- Share this article on Facebook
- Share this article on Twitter
- Share this article on Email
- Show additional share options
- Share this article on Print
- Share this article on Comment
- Share this article on Whatsapp
- Share this article on Linkedin
- Share this article on Reddit
- Share this article on Pinit
- Share this article on Tumblr
Bruce Springsteen‘s lyrics have always been peppered with spiritual imagery, be it the nuns in “Vatican Halls … screaming immaculate conception” or his referencing those looking for a “reason to believe.”
Springsteen, who was born in a Roman Catholic household, has explored themes of faith and redemption, often using biblical themes in his music.
Now a professor at New Jersey’s Rutgers University is exploring the theological context of Springsteen’s songs.
The course “Bruce Springteen’s Theology” is open to first-year Rutgers students for one credit. It will explore the themes of the Freehold, New Jersey native’s music from his first album, Greetings From Asbury Park, all the way up to his current latest release, Wrecking Ball.
Listed under the Jewish Studies curriculum, the 10-week class will dissect “Springsteen’s reinterpretation of biblical motifs, the possibility of redemption by earthly means (women, cars, music) and his interweaving of secular and sacred elements,” reads a course description.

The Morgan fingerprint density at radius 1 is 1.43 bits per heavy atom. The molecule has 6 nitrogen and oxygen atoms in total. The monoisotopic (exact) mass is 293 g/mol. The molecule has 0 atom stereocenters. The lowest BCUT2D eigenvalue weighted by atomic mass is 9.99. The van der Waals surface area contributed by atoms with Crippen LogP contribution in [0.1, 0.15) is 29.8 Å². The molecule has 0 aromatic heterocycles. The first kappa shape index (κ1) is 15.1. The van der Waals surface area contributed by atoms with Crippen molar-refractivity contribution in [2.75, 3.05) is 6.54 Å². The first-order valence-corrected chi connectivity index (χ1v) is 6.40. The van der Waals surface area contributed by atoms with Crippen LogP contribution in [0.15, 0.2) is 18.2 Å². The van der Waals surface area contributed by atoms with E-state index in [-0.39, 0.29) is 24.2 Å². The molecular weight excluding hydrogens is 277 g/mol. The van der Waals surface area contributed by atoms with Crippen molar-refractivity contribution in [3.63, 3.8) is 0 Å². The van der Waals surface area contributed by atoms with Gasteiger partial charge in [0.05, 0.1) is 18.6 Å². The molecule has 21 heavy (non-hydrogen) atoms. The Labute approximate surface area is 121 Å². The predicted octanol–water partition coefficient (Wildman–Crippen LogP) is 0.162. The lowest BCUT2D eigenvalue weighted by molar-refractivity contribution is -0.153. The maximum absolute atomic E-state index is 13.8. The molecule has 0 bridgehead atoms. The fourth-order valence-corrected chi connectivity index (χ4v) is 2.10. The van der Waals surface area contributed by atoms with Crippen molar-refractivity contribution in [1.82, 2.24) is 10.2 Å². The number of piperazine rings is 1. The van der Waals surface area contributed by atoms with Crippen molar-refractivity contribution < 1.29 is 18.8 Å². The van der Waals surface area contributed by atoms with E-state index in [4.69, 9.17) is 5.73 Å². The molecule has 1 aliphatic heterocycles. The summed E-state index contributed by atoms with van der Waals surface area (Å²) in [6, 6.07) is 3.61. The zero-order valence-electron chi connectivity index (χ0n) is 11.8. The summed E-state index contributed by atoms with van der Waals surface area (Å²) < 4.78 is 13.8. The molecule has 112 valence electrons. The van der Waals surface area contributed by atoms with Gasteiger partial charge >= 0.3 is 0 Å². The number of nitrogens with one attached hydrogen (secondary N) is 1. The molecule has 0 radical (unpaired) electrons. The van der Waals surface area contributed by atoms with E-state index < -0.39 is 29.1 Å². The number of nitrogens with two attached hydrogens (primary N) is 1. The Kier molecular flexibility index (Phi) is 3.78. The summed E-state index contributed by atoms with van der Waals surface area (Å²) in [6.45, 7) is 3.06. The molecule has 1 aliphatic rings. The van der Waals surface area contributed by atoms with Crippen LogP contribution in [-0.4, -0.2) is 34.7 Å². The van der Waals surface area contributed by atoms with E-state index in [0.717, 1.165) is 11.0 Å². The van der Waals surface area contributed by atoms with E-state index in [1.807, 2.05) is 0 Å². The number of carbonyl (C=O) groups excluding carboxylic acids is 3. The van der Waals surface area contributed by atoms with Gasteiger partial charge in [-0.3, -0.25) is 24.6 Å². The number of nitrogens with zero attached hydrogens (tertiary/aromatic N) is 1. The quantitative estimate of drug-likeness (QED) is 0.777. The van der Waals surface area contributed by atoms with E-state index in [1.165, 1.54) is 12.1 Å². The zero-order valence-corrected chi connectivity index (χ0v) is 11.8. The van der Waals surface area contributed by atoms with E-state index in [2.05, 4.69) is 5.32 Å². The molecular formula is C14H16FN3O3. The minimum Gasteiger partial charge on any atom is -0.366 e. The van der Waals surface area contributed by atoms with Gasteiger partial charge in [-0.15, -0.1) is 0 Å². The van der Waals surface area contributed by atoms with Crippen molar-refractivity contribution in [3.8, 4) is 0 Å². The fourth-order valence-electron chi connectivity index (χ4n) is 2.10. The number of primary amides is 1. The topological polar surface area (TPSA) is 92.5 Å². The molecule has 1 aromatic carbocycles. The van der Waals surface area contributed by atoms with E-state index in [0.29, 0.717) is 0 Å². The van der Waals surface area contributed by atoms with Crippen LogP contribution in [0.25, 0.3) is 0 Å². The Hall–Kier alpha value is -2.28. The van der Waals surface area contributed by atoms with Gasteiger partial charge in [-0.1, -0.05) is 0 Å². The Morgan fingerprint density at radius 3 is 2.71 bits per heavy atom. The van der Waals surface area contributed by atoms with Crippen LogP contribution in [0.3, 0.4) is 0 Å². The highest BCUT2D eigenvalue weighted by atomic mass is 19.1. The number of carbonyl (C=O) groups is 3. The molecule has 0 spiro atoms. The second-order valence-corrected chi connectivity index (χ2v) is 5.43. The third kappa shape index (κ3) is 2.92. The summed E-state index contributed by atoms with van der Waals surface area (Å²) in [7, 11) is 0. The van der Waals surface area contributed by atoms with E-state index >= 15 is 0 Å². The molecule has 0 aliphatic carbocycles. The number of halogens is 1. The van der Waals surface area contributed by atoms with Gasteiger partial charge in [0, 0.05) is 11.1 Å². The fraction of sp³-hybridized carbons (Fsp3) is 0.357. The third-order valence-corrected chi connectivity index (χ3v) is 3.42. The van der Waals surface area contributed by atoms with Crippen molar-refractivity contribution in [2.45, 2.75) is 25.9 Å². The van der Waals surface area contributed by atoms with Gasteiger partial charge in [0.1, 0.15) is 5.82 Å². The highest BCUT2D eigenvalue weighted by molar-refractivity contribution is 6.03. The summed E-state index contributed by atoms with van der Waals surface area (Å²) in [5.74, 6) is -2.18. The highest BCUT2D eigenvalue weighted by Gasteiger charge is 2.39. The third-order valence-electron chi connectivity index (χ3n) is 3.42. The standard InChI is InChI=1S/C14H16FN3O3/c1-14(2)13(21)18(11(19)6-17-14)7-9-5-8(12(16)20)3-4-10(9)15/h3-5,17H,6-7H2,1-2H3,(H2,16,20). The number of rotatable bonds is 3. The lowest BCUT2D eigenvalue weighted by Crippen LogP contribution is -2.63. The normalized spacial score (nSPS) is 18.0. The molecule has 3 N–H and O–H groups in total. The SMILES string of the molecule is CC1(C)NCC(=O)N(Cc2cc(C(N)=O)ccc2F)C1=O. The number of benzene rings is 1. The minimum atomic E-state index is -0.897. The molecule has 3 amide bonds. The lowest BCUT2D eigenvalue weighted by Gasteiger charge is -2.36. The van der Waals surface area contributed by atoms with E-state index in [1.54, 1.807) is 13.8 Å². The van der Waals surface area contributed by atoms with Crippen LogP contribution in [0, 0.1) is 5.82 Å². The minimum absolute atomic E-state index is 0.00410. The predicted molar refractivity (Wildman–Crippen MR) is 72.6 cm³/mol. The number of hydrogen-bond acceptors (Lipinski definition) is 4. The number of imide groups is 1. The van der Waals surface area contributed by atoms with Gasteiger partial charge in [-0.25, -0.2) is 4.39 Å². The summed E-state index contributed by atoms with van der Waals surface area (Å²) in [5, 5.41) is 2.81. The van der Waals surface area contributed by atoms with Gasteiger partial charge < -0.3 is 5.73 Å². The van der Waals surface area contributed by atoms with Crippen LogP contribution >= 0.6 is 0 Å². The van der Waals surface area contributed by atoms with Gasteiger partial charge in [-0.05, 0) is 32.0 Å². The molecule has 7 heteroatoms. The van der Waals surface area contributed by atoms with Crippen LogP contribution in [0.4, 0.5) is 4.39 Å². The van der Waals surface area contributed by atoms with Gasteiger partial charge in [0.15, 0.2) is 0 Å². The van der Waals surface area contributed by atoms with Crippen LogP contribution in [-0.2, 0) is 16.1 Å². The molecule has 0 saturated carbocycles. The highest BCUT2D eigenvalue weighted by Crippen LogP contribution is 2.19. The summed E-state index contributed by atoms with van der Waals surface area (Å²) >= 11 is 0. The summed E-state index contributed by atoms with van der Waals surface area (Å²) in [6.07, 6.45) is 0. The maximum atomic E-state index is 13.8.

Professor Azzan Yadin-Israel, a scholar of ancient rabbinic literature and a longtime Springsteen fan, was inspired to introduce the course after he published an article about an Israeli band that examined theological themes in their songs.
In an interview with Rutgers Today, he further explained that “the most dominant motifs are redemption — crossing the desert and entering the Promised Land — and the sanctity of the everyday. Springsteen tries to drag the power of religious symbols that are usually relegated to some transcendent reality into our lived world. In his later albums, he also writes very openly about faith.”
Although only 20 students were selected for the course, Yadin-Israel plans to publish his findings in a forthcoming book.
Sign up for THR news straight to your inbox every day